Wysong also posted a recall notice on its Web site, but that warning is buried under the dry dog food section.
When asked why his company didn't immediately notify pet owners about the mold problem, Wysong said "The vast majority of the recalled product was sent to our distributors and retailers. We have therefore focused our efforts on alerting distributors and stores and asked them to dispose of the product."
"In other words, we are focusing on the supply chain because the customers at the retail/store level are not identifiable," he said.
Wysong admitted that posting a notice on the company's Web site is not the most effective way to reach customers who may have the recalled products.
"The actual recipients of the product -- distributors and retailers -- have already been alerted, and those that buy our product in stores are likely not Wysong.net site visitors," he said. "The notice on the site therefore serves as an alert to those who did not receive these products."
"We keep records of the distributors and stores that were shipped this product," he added. "Our best chance at notifying customers is through these mediums."
Pet owners who have any of the recalled food should immediately stop feeding it to their dogs, Wysong said.
"She did not deserve to die that way"
That warning, however, came too late for Julie P. of Hawaii. She says her healthy Doberman Pinscher, Scarlet, died on September 26, 2009, after eating some of Wysong's moldy food.
"Losing Scarlet was just horrible and totally needless," Julie told us. "She died a very painful and agonizing death on the morning of her fifth birthday after suffering all night long. She had gone completely toxic."
But Julie's nightmare didn't end with Scarlet's death. Her other eight Dobermans also became seriously ill after eating Wysong's moldy food.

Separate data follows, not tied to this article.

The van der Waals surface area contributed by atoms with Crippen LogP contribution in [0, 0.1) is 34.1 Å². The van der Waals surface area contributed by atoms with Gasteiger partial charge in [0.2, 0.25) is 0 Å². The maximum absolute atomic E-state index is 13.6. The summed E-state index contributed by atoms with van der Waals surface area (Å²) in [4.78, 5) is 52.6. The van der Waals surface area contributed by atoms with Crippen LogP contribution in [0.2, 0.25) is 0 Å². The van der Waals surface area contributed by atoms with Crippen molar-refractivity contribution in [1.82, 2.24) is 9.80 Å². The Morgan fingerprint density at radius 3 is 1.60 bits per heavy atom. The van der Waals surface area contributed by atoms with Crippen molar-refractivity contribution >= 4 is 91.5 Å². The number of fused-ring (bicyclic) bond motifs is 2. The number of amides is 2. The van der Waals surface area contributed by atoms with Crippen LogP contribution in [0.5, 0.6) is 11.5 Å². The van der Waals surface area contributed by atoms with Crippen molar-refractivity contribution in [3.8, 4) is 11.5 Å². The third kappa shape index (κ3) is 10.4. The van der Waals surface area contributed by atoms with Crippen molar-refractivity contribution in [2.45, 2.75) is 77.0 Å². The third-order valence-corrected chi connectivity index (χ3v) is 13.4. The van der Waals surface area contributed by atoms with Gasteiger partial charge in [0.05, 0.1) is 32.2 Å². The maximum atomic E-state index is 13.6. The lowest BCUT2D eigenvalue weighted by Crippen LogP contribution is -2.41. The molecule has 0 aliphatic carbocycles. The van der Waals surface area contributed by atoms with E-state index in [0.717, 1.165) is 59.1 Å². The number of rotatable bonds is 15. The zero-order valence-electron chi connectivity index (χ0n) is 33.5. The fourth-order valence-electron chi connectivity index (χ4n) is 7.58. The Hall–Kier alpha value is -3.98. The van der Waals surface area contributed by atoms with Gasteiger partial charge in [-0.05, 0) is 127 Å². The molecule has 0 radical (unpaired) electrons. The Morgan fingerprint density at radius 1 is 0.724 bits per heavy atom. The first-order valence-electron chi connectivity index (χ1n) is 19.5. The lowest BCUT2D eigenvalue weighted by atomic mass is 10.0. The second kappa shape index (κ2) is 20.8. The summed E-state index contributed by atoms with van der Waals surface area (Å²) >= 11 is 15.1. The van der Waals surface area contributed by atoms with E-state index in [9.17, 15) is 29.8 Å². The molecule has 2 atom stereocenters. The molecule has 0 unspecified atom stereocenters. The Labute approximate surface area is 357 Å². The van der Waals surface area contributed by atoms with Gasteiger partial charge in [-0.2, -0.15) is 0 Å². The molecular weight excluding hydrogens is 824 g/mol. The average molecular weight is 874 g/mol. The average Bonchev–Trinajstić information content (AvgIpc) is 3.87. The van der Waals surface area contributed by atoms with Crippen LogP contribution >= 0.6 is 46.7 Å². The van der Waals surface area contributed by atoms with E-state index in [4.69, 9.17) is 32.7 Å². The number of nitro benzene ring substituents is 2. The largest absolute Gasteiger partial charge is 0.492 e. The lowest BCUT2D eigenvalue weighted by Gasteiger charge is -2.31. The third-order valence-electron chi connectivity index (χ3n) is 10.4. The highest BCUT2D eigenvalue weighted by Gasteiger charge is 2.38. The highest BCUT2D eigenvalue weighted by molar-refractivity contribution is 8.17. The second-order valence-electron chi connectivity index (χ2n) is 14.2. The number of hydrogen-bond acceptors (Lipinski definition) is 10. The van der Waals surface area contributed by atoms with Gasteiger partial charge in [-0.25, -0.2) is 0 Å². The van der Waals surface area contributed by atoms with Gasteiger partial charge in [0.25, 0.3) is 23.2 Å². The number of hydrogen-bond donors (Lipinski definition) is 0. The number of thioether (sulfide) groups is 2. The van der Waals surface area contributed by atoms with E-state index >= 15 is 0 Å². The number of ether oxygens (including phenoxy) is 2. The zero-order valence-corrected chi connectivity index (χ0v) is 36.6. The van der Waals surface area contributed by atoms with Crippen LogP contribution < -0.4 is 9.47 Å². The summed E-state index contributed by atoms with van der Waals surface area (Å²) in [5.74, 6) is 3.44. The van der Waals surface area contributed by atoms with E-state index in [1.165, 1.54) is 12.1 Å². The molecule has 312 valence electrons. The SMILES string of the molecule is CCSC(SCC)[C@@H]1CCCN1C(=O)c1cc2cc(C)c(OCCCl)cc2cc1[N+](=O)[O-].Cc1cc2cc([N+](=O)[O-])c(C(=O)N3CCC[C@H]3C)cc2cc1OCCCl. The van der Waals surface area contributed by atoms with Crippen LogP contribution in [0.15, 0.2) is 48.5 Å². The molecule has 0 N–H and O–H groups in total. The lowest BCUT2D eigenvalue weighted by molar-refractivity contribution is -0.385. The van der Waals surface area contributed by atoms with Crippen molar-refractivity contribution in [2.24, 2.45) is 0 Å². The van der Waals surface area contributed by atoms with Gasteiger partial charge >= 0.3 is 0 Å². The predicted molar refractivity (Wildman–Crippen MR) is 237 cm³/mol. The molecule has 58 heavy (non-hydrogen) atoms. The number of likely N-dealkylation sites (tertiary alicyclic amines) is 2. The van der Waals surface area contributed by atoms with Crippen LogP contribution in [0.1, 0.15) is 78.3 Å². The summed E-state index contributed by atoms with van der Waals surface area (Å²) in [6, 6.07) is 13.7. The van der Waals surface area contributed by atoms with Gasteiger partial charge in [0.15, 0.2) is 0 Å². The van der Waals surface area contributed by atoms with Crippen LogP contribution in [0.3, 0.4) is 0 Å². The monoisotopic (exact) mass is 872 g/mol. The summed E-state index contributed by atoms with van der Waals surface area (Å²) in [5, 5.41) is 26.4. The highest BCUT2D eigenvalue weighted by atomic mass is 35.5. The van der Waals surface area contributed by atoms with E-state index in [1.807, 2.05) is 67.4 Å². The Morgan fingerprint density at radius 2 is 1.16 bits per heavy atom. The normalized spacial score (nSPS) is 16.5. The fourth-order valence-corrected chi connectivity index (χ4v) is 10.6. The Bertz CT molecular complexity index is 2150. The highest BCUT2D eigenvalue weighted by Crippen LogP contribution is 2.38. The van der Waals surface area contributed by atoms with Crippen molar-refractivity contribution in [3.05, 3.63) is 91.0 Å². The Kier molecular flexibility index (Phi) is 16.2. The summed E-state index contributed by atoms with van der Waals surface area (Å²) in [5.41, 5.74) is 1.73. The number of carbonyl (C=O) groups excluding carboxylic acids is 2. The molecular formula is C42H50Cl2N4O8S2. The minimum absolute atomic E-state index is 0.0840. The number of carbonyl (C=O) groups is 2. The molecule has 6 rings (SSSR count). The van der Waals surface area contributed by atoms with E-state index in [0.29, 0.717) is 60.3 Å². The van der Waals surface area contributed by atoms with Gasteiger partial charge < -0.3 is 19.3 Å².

"They're lethargic and continued to get more and more down as time went by," says Julie, who switched her dogs to Wysong in August. "They have very red eyes with yellow gunk that they have had the whole time I was feeding Wysong. That has now finally gone away because I took them off the food after Scarlet died," she said.
"They also had severe diarrhea the whole time, too. At first I thought it was from the changing of their food, but it got worse with some bloody stools and did not go away until again I stopped feeding them Wysong."
One of Julie's dogs, a male named Doug, also developed a sore on his leg that would not heal and had "dry flaky skin with red bumps on his neck."
"Several of my other dogs, including my Daddy, Ruby, and Maybelle all have a bad rash on their groin areas that I also could not get to go away for the last two months," Julie says. "They have had gaseous upset stomachs many times in the last two months. They have been throwing up, and at times, Doug refused to even get near his feeding dish."
Julie says she didn't make a connection between Wysong's food and her dogs' death and illnesses until she opened a new bag on October 4, 2009.